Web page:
Sunday, July 10, 2011
X-Men: First Class. A-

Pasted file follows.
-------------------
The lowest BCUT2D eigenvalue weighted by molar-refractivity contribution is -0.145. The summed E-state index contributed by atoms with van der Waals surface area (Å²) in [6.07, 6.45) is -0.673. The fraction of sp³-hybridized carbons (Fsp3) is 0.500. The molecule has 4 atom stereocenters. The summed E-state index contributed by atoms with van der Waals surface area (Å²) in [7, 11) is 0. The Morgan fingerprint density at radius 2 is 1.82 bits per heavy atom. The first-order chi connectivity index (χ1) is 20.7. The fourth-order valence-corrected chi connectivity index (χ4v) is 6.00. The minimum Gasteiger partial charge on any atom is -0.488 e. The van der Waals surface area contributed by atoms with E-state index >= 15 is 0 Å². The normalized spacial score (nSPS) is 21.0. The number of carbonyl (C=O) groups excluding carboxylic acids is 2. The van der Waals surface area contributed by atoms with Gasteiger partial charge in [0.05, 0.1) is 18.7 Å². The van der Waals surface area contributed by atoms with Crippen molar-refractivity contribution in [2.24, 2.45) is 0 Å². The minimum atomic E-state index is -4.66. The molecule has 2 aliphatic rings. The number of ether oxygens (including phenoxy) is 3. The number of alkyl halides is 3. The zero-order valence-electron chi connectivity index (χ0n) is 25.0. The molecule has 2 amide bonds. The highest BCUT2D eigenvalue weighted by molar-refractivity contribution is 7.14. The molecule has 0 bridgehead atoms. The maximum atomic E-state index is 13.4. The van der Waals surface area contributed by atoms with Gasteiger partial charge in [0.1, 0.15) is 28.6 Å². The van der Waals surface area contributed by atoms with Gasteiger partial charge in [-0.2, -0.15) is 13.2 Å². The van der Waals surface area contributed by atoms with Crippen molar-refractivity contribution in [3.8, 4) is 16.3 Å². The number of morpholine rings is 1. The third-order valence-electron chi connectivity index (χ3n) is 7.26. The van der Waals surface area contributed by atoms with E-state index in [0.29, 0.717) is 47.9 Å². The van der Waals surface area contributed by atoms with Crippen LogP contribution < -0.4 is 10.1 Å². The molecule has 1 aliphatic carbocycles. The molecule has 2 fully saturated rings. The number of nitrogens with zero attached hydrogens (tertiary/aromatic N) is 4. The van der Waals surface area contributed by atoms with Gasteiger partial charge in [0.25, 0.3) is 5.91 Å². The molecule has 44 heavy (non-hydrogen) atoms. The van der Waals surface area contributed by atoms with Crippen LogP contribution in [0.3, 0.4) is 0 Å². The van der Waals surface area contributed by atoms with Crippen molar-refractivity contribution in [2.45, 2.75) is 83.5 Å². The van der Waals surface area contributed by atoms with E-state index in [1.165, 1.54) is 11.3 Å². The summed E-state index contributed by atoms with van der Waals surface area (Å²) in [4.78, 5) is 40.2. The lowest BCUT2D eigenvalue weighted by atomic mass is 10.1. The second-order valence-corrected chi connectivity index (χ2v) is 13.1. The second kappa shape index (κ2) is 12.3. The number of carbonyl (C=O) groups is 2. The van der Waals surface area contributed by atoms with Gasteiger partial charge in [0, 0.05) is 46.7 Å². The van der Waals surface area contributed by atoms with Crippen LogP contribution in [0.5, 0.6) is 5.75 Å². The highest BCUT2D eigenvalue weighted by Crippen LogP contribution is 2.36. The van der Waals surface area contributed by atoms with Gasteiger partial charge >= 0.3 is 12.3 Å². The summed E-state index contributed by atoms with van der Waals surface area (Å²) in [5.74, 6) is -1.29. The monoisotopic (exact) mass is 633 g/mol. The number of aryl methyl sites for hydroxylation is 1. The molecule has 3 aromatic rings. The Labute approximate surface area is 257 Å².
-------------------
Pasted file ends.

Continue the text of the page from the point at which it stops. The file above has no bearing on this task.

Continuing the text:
In this new X-Men movie, the idea to go back, as the trailers say, "before he was Professor X, before he was Magneto," proves to be a great one indeed. Wolverine's a pretty fun hero, but there's no question that the greatest and most interesting characters in the X-Men universe are Charles Xavier and Erik Lensherr. They're the ones who sort of represent what makes X-Men unique, what adds that philosophical spin that most superhero movies are devoid of. And really, just hearing them call each other "old friend" piques the viewer's interest. What really did happen? X-Men: First Class tells us just that, but that's not really what makes it such a good movie. Really this is just a lean, well-built machine that understands storytelling, the craft of developing characters without feeling obvious, and that good acting is just as vital in a superhero film as it is in a dramatic piece. Any history geek with the slightest interest in comic books will swoon over the story that Bryan Singer and Sheldon Turner have come up with. It attempts to show how mutants were heavily involved with the Cuban Missile Crisis. The villain, Sebastian Shaw, has plans for world war III in his hopes to destroy the human race and let mutants rule. Charles Xavier is of course for trying to make mutants compatible with humans, and at his side is Erik, who will eventually adopt Shaw's disposition. I found the movie to be deeply involving, a step above what constitutes summer entertainment. Perhaps it strays a bit too far into the idea of an outcast, depicted through mutants, accepting themselves, and maybe January Jones' acting abilities don't earn her the amount of screen time she gets as Emma Frost. But it's hard to find too much the movie does wrong, and when you put them up to the ample areas where it succeeds, they don't really mean a thing.